First, in 702 a beam may be received from an energetic beam source, e.g., by an optical device, where the beam has an initial direction. The beam source may be any of various types of beam source, such as, for example, a UV laser or other beam source, as described above. The beam is preferably a collimated radiation beam. In some preferred embodiments, a laser beam with a wavelength of approximately 193 nanometers or 308 nanometers may be used. The beam is preferably operable to locally energize an illuminated region of a surface, referred to as a “pixel”, whose size is determined by the beam spot size, i.e., the beam's cross-sectional area.

The optical device preferably includes one or more elements that are rotatable about one or more respective axes, and which may operate to displace the beam in a direction orthogonal to the beam, where the beam displacement direction and magnitude correspond to the rotation (direction and magnitude). In preferred embodiments, the optical device comprises a parallel-beam scanner, various embodiments of which are described above in detail.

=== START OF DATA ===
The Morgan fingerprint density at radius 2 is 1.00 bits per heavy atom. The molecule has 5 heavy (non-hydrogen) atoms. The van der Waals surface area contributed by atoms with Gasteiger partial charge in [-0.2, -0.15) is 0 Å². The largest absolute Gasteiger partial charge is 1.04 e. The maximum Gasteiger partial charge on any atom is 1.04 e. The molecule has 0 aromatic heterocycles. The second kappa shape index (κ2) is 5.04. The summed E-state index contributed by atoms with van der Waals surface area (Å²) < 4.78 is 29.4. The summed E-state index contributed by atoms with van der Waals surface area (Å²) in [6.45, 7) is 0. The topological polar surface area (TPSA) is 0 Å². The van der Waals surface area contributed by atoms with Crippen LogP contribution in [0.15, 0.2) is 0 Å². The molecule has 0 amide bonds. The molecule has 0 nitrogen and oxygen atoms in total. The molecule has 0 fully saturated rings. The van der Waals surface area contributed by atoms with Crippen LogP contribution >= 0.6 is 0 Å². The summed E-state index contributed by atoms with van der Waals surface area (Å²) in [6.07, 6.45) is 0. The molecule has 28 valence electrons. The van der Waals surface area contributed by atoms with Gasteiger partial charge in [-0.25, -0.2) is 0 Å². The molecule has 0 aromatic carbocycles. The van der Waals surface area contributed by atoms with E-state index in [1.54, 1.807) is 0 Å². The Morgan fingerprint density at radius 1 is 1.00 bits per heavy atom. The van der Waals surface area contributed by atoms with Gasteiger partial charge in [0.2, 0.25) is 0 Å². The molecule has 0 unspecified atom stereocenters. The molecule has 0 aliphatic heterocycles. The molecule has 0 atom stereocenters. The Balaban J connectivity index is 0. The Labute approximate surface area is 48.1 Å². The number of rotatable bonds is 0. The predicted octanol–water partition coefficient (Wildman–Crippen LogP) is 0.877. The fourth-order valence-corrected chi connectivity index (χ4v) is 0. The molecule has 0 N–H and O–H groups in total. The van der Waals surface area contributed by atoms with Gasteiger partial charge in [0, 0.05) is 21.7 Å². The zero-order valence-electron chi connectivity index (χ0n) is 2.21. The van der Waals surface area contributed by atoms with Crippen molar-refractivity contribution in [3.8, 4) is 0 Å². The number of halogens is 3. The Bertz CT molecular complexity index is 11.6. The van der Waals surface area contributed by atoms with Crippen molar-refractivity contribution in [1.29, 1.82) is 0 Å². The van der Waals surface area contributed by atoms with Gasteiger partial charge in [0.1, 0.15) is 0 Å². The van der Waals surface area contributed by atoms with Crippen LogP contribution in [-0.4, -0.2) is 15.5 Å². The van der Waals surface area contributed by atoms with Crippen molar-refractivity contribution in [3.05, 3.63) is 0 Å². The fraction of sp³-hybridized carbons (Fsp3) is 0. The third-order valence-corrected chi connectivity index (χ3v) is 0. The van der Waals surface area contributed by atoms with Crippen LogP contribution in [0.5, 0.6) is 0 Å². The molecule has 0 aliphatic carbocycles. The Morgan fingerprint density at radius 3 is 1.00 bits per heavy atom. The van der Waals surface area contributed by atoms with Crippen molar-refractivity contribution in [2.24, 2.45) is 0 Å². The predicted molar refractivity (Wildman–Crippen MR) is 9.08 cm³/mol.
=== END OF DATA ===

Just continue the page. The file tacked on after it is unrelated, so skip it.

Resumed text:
In 704, one or more optical elements may be rotated about respective axes to displace the beam in a specified direction orthogonal or normal to the beam, where the displaced beam is parallel to the received beam.

In 706, a respective region of the surface may be illuminated with the displaced beam, where the respective region corresponds to positions of the rotated one or more optical elements. For example, as described above in detail, the surface may comprise a silicon wafer, where the illuminated region may be heated and possibly melted to effect efficient dopant diffusion into the illuminated region. The dopant may be sourced from the enclosing gas (as in GILD) or from a layer of dopant-containing material, such as heavily doped silicon (e.g. with Boron or other P-type dopant, or Phorphorous or Arsenic or other N-type dopant) deposited using sputter-epitaxy, or a spin-on dopant such as boron or arsenic.

In 708, the method elements of 702-706 may be repeated to energize a specified sequence of respective regions of the surface, thereby patterning the surface. In other words, the method may operate to perform parallel-beam scanning on the surface, where, depending on the control algorithm used, the scanning may comprise raster scanning and/or vector scanning of the surface.